Regardless of the type of arthritis you have, participating in a rehabilitation program starting with the earlier phases of the condition, can help you minimize pain and limitations. Rehabilitation programs incorporate a multifaceted approach to managing symptoms.
1. Customized Approach
The treatment prescribed by your primary care doctor or rheumatologist is an important part of managing arthritis, but it is rarely customized for your individual needs. You will try different medications and see if anything works. Many people, especially those with inflammatory arthritis, have residual problems with pain, inflammation, and limitations because of inadequate treatment response.
A rehabilitation program will take into account which joints are giving you the most problems and your physical limitations. You might participate in physical therapy so you can learn exercises to help you continue performing your job and maintain daily activities.
2. Incorporation Of Lifestyle Changes
Lifestyle changes can be an important part of managing arthritis, although it will not cure the problem. Some examples include dietary changes and developing an exercise program. Changes in your diet may help reduce inflammation and can help you shed excess weight that will only exacerbate the decline of your joints.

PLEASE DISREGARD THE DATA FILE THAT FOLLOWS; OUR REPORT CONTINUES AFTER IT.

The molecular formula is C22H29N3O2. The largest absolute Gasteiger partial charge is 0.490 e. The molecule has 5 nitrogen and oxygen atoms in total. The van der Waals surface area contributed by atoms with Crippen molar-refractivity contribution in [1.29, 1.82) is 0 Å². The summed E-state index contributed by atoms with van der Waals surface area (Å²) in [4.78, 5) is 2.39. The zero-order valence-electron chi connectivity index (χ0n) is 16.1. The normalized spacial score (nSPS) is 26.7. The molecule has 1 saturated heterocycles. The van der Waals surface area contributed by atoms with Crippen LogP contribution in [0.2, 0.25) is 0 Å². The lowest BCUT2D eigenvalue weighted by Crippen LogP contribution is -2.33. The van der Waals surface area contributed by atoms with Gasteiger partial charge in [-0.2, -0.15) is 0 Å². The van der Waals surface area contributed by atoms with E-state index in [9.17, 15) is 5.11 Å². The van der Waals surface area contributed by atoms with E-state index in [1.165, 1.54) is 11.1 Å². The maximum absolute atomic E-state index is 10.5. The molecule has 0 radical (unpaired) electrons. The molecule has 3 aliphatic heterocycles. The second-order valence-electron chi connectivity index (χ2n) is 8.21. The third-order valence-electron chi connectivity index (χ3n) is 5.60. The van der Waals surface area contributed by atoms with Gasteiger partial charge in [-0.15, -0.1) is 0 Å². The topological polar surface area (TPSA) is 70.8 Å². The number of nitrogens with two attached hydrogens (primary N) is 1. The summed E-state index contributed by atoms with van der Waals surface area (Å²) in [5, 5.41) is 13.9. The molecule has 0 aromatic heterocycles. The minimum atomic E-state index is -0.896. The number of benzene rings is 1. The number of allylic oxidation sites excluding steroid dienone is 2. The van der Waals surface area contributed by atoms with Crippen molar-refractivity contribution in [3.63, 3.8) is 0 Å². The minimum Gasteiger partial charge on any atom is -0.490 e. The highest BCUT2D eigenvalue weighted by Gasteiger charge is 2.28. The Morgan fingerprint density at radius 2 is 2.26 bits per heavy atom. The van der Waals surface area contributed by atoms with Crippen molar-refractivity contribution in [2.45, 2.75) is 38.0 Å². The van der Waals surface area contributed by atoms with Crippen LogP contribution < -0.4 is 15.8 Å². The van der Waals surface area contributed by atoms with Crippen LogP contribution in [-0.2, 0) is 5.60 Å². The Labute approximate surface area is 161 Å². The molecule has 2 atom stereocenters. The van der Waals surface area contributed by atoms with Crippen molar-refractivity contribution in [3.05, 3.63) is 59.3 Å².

In many cases, sticking to an exercise program seems impossible when pain is a daily struggle. Rehabilitative professionals can make suggestions for cardiovascular exercises with the least impact on your joints and ways to safely build strength. Swimming is a popular option for people with arthritis because there is less impact on your joints and you are virtually weightless in water. Strengthening major muscles and soft tissues that help support the joint could lead to a reduction in pain because of increased joint stability.
3. Use Of Orthopedic Devices
Having accesses to specially designed supportive devices can also be useful when you have arthritis. If you have inflammatory arthritis, there may be times when a flare-up of the disease causes an exacerbation of pain and limitations in a particular joint. Your rehabilitative team can give you the right orthopedic devices to wear for each joint and make sure they fit properly.
Additionally, knowing when to use each device and how long to use it can be important. Immobilizing a joint can help reduce pain, but after a certain point, you may need to do light range-of-motion exercises to prevent the joint from becoming stiff and even more painful when you begin to use it again.
Rehabilitative programs for people with arthritis are an invaluable tool that you should add to your current treatment. When combined with standard therapy, you may reduce pain and the incidence of disability. Contact a company like Levi Hospital for more information and assistance.Share